This past week at Eurobike, Stages expanded their product lineup beyond power meters and indoor bikes – now arriving on the bike computer and training site/platform scene. They introduced two new products: The Stages Dash (bike computer) and Stages Link (training platform/site).
I had a chance to get fully briefed on both, as well as toy with both during Eurobike – which I’ll cover below. As a super-brief aside on one previous news item, Stages planned release of a Campagnolo Stages power meter; that effort has been delayed until an unknown date. They continue to work on it, but there’s no longer a date for when that might come to market.
In any case, onto the Dash!
The Dash Head Unit:
It’s clear from using the Dash, that it’s “all about that data”, in both how they capture it as well as how they display it. In talking with the company, they wanted to introduce a product that was more flexible than other head units out there in terms of data views, but also one that would do a better job recording the data. Especially sensor data, and in particular power meter data.
If you want a brief video overview of the whole kit, I’ve put together this bit of audio-visual awesomeness (actually, the audio’s not that awesome) which walks through all the key functions from sensors to workouts to customization of pages:
So to start from the outside of the Dash, you may have noticed in the video it can be oriented in both a landscape and vertical position. The mounting system allows it to be switched to either orientation, with the assumption that most people on a road bike will want it in landscape mode, while most in a TT bike will want it in the vertical position:
The company says they’re willing to work with others for 3rd party mounts, and plans to publish/share the designs for the mount so that others can consume it. They also noted that the locking mechanism on the mount should be easy for others to incorporate into designs (i.e. K-Edge or Barfly). This would be notable if you wanted to put a GoPro or other action camera on the bottom of the mount (like a standard combo mount), which the current mounting system doesn’t allow for.
You’ll find that all of the buttons on the unit are on the surface of the screen, as opposed to being on the sides. This is done to make it easier to actually press those buttons – a common complaint when buttons are set on the side of bike computers, especially in this age of out-front mounts.
Next, from a hardware standpoint the unit has a pretty impressive battery claim – which is that it’ll do 25-30 hours of GPS-on battery life. That’s well beyond any other bike computer head unit on the market today. The unit is charged via micro-USB but still maintains an IPX7 waterproofing rating, as well as audible alerts.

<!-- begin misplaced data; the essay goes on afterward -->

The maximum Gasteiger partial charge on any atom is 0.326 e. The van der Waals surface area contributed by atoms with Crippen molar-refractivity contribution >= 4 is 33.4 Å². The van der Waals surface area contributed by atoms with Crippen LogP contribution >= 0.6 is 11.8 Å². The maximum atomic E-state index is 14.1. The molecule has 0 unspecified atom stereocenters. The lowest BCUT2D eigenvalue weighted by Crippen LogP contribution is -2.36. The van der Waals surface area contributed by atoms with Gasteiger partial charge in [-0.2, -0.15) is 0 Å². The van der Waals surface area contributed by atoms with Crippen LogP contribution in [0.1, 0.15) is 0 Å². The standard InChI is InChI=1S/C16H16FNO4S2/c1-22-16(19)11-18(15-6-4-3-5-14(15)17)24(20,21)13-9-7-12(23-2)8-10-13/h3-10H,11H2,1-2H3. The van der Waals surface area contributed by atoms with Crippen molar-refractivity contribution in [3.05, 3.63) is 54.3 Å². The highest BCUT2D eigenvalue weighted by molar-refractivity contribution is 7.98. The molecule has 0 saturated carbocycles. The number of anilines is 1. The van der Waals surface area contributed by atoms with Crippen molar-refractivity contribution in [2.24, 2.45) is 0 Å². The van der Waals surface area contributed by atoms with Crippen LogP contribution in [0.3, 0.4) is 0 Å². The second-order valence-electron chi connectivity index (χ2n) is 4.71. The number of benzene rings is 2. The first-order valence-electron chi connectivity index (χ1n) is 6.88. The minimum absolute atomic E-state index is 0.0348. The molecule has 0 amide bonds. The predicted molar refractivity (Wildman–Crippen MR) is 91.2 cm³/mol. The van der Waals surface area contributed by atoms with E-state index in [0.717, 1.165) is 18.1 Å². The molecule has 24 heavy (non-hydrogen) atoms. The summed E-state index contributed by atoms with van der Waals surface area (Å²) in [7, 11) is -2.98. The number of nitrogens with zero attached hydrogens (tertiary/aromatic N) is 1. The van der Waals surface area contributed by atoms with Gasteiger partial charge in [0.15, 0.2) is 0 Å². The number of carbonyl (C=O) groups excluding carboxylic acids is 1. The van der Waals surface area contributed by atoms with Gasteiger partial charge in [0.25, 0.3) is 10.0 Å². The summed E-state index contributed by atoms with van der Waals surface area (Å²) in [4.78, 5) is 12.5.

The hardware also includes a barometric altimeter for more accurate elevation, accelerometers for potential usage down the road (i.e. crash detection), and a full ANT+/Bluetooth 4.0 chipset. That chipset gives them broad range to connect to just about every sensor out there, similar to the Wahoo ELEMNT, but with a few more options. To expand on that, here’s a look at all the sensor types they currently support:
ANT+ Heart Rate sensors
ANT+ Speed-only, Cadence-only, Speed/Cadence Combo sensors
ANT+ SMO2 sensors (Moxy/BSX)
ANT+ Gear shifting profiles (SRAM eTAP, Campagnolo EPS)
ANT+ Power Meters
ANT+ FE-C Trainers
ANT Shimano Di2 Gear Shifting
Bluetooth Smart Heart Rate sensors
Bluetooth Smart Speed-only, Cadence-only, Speed/Cadence Combo sensors
Bluetooth Smart Power Meters
It’s a pretty impressive listing. They’re also looking at potentially supporting down the road the ANT+ Lighting & Radar device profiles (for connected lights from Garmin and Bontrager). You can search for sensors either via normal automatic search or manual ANT+ ID search, plus proximity pairing.
Now what’s most cool about the sensors is the amount of data they’re capturing at the sensor level, not to mention the pairing process. With the Dash you have the concept of both activity profiles as well as bike profiles. This is a bit different than a Garmin, where bike profiles have largely gone away and are now replaced by activity profiles. Stages takes a bit of an ‘either/or’ approach and allows you to mix and match based on what meets your needs.
Next, like the Wahoo ELEMNT they’ll only show relevant data for pages that you have actual sensors connected. Meaning if you’ve got a bike without a power meter, they aren’t going to show your power meter pages since those aren’t terribly useful there.